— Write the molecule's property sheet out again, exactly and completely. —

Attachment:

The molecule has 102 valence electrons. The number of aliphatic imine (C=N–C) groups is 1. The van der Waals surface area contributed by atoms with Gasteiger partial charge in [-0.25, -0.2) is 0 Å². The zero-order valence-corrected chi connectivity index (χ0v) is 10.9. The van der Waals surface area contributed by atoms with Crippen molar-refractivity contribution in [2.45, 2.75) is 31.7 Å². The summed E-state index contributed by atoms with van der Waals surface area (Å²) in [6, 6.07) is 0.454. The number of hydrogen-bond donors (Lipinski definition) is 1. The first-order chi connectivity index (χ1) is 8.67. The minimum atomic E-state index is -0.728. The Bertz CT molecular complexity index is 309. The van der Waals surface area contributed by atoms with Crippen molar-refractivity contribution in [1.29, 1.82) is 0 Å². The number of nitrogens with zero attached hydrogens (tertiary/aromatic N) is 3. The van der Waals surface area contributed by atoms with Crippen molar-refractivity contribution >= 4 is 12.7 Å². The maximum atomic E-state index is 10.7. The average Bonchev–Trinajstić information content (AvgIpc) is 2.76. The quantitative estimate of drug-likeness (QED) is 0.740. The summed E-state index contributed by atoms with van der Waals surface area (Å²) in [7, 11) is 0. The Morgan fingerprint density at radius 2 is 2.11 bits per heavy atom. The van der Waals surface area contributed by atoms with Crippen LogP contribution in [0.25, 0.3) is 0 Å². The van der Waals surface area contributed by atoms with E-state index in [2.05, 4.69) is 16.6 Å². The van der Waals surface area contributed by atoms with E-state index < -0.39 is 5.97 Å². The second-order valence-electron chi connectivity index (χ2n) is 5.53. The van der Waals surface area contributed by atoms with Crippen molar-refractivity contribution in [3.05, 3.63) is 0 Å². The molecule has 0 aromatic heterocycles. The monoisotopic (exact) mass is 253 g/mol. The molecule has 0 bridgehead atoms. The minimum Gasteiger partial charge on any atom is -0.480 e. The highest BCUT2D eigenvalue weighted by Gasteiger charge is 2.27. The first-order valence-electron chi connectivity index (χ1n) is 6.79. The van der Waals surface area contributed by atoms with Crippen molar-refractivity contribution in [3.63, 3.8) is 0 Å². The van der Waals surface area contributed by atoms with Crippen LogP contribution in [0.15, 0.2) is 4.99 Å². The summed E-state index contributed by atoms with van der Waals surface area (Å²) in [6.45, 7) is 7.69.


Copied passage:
The molecule has 102 valence electrons. The number of aliphatic imine (C=N–C) groups is 1. The van der Waals surface area contributed by atoms with Gasteiger partial charge in [-0.25, -0.2) is 0 Å². The zero-order valence-corrected chi connectivity index (χ0v) is 10.9. The van der Waals surface area contributed by atoms with Crippen molar-refractivity contribution in [2.45, 2.75) is 31.7 Å². The summed E-state index contributed by atoms with van der Waals surface area (Å²) in [6, 6.07) is 0.454. The number of hydrogen-bond donors (Lipinski definition) is 1. The first-order chi connectivity index (χ1) is 8.67. The minimum atomic E-state index is -0.728. The Bertz CT molecular complexity index is 309. The van der Waals surface area contributed by atoms with Crippen molar-refractivity contribution in [1.29, 1.82) is 0 Å². The number of nitrogens with zero attached hydrogens (tertiary/aromatic N) is 3. The van der Waals surface area contributed by atoms with Crippen molar-refractivity contribution >= 4 is 12.7 Å². The maximum atomic E-state index is 10.7. The average Bonchev–Trinajstić information content (AvgIpc) is 2.76. The quantitative estimate of drug-likeness (QED) is 0.740. The summed E-state index contributed by atoms with van der Waals surface area (Å²) in [7, 11) is 0. The Morgan fingerprint density at radius 2 is 2.11 bits per heavy atom. The van der Waals surface area contributed by atoms with Crippen LogP contribution in [0.25, 0.3) is 0 Å². The van der Waals surface area contributed by atoms with E-state index in [2.05, 4.69) is 16.6 Å². The van der Waals surface area contributed by atoms with E-state index < -0.39 is 5.97 Å². The second-order valence-electron chi connectivity index (χ2n) is 5.53. The van der Waals surface area contributed by atoms with Crippen molar-refractivity contribution in [3.05, 3.63) is 0 Å². The molecule has 0 aromatic heterocycles. The monoisotopic (exact) mass is 253 g/mol. The molecule has 0 bridgehead atoms. The minimum Gasteiger partial charge on any atom is -0.480 e. The highest BCUT2D eigenvalue weighted by Gasteiger charge is 2.27. The first-order valence-electron chi connectivity index (χ1n) is 6.79. The van der Waals surface area contributed by atoms with Crippen molar-refractivity contribution in [3.63, 3.8) is 0 Å². The van der Waals surface area contributed by atoms with Crippen LogP contribution in [0.15, 0.2) is 4.99 Å². The summed E-state index contributed by atoms with van der Waals surface area (Å²) in [6.45, 7) is 7.69.